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Olduvai III: Catacylsm
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Panicking about societal collapse? Plunder the bookshelves

Panicking about societal collapse? Plunder the bookshelves

As civilization seems to be lurching towards a cliff edge, historical case studies are giving way to big data in authors’ search for understanding.
Four Moais, the typical large monolithic human figures statues, on Easter Island

Monuments to resilience or collapse? The 800-year-old statues of Easter Island.Credit: Andia/Universal Images Group via Getty

In case you missed it, the end is nigh. Ever since Jared Diamond published his hugely popular 2005 work Collapse, books on the same theme have been arriving with the frequency of palace coups in the late Roman Empire. Clearly, their authors are responding to a universal preoccupation with climate change, as well as to growing financial and political instability and a sense that civilization is lurching towards a cliff edge. Mention is also made of how big-data tools are shedding new light on historical questions. But do these books have anything useful to share? Any actionable points besides that on my coffee mug: “Now panic and freak out”?

The newest is Before the Collapse. In it, energy specialist Ugo Bardi urges us not to resist collapse, which is how the Universe tries “to get rid of the old to make space for the new”. Similarly, Diamond’s 2019 book Upheaval suggested that a collapse is an opportunity for self-appraisal, after which a society can use its ingenuity to find solutions. Both writers seem to accept that collapse is inevitable, but they take very different approaches to analysing it. Diamond zooms in to glean lessons from historical case studies; Bardi zooms out to view societies as complex dynamic systems that behave cyclically. Numerous books published in the past few decades chart how research has shifted from Diamond’s approach to Bardi’s.


Collapse: How Societies Choose to Fail or Succeed Jared Diamond Viking (2005)

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Doom or denial: Is there another path?

Doom or denial: Is there another path?

I was recently asked to comment on a dustup between some members of Extinction Rebellion (see Thomas Nicholas, Galen Hall, and Colleen Schmidt, “The Faulty Science, Doomism, and Flawed Conclusions of Deep Adaptation”) and Jem Bendell, founder of Deep Adaptation (see his “Letter to Deep Adaptation Advocate Volunteers about Misrepresentations of the Agenda and Movement”). Since the issues raised in this controversy seem relevant to readers of Resilience.org, I thought it might be worthwhile to accept the invitation and weigh in.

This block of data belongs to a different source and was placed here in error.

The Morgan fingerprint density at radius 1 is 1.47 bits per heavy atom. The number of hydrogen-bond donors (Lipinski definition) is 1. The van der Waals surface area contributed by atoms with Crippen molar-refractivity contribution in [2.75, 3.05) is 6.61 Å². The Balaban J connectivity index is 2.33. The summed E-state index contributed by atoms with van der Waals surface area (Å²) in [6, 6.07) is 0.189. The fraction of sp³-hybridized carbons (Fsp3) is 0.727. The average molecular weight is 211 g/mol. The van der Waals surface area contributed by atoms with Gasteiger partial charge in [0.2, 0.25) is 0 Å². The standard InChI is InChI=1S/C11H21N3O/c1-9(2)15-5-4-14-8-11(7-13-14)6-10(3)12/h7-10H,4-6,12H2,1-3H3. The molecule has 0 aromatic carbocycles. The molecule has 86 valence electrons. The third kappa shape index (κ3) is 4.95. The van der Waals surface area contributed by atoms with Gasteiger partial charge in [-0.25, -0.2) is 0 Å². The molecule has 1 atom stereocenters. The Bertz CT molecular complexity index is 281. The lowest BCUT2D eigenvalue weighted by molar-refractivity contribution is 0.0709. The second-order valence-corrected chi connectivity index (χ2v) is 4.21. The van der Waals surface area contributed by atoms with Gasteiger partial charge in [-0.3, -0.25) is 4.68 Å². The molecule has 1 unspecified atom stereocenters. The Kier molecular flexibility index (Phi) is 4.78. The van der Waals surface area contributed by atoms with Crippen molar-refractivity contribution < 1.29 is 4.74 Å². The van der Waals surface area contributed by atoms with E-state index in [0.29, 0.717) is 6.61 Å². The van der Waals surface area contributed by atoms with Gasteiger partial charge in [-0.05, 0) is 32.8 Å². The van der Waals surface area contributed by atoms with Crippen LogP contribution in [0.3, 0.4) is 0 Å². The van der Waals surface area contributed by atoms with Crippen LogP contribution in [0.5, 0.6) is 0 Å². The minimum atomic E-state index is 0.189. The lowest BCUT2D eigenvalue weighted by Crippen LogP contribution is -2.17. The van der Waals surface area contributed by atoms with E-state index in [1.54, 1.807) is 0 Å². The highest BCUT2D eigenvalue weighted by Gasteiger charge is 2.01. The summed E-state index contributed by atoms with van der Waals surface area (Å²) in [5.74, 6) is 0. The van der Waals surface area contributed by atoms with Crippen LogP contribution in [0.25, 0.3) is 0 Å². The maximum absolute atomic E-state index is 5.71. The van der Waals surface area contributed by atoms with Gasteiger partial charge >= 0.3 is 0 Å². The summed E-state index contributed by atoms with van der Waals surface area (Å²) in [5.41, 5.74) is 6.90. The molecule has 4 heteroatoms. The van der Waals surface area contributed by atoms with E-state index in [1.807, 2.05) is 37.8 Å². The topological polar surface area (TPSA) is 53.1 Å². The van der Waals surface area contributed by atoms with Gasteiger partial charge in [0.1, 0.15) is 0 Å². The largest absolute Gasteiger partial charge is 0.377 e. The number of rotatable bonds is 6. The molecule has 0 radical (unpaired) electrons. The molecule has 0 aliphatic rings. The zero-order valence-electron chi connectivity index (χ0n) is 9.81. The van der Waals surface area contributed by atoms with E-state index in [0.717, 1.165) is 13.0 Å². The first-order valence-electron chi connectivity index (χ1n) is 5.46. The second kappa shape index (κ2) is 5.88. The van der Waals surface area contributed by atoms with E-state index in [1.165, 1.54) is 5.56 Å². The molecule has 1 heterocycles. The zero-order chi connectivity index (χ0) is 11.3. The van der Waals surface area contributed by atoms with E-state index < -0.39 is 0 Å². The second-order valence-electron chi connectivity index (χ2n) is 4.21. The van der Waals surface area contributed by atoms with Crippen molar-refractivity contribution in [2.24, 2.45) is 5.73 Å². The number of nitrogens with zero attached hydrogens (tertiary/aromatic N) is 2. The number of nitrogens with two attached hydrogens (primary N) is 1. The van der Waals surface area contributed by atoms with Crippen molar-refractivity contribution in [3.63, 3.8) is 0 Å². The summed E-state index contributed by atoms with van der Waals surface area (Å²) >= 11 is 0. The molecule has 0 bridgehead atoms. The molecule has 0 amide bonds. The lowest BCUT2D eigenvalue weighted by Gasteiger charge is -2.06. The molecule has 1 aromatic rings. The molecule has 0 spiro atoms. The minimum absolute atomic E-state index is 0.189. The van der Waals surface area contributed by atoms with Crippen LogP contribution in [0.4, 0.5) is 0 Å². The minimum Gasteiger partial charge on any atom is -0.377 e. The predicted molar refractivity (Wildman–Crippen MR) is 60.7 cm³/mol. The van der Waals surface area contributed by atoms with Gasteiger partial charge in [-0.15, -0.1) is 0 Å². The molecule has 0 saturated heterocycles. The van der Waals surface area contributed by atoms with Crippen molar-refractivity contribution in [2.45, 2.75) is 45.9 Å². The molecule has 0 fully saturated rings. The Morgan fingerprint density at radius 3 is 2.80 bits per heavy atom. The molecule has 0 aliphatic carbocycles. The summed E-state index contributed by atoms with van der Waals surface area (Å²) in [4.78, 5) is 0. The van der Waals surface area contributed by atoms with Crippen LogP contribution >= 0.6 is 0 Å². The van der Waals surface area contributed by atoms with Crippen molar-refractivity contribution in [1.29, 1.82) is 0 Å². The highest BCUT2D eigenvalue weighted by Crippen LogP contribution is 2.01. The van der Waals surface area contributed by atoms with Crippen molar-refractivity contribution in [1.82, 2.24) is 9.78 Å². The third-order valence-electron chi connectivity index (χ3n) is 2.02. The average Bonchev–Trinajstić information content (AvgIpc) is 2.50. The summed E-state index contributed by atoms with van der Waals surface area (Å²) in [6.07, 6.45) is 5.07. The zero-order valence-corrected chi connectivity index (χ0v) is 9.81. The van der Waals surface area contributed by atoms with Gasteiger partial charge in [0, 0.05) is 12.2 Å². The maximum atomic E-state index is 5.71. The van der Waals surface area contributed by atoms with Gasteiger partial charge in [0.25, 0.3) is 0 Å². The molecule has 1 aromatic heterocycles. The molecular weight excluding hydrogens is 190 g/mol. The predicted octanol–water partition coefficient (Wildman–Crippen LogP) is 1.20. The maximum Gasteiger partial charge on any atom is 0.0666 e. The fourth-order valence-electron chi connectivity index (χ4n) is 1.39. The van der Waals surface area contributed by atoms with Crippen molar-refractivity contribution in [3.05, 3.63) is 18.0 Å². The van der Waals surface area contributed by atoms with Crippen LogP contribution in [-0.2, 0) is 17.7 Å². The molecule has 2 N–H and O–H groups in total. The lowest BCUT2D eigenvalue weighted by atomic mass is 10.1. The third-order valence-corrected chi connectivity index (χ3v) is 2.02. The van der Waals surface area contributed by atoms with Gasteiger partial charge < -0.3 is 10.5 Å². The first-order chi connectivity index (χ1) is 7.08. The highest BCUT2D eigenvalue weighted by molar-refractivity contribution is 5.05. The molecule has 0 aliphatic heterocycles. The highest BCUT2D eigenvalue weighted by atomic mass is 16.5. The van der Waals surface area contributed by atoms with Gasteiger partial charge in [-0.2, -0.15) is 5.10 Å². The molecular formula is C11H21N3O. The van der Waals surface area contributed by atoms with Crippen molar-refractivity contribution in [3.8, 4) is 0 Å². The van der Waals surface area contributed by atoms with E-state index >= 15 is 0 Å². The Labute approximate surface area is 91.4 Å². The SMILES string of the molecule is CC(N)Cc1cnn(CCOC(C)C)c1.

For those not familiar, Jem Bendell’s Deep Adaptation (DA) takes as its starting point the judgment that, because of unfolding human-induced climate impacts, the near-term utter collapse of society is nearly inevitable. Extinction Rebellion (XR) is an activist movement that uses civil disobedience to compel government action to avoid climate tipping points that would lock in trends leading ultimately to ecological and social collapse. In simplistic terms, you could say that Deep Adaptation is about accepting and coping with the reality of climate-driven collapse while Extinction Rebellion is about acting to prevent it.

The nub of the controversy is this: some folks involved in Extinction Rebellion think that Bendell is being too fatalistic, thereby discouraging his followers from taking actions that might still save civilization and global ecosystems. Bendell, in his response, accuses his critics of ignoring evidence and misrepresenting his views.

I don’t propose to plunge into the weeds, adjudicating each point raised in each essay. Instead, I prefer to step back and offer my own interpretation of the evidence, and then discuss the subtext of the dispute.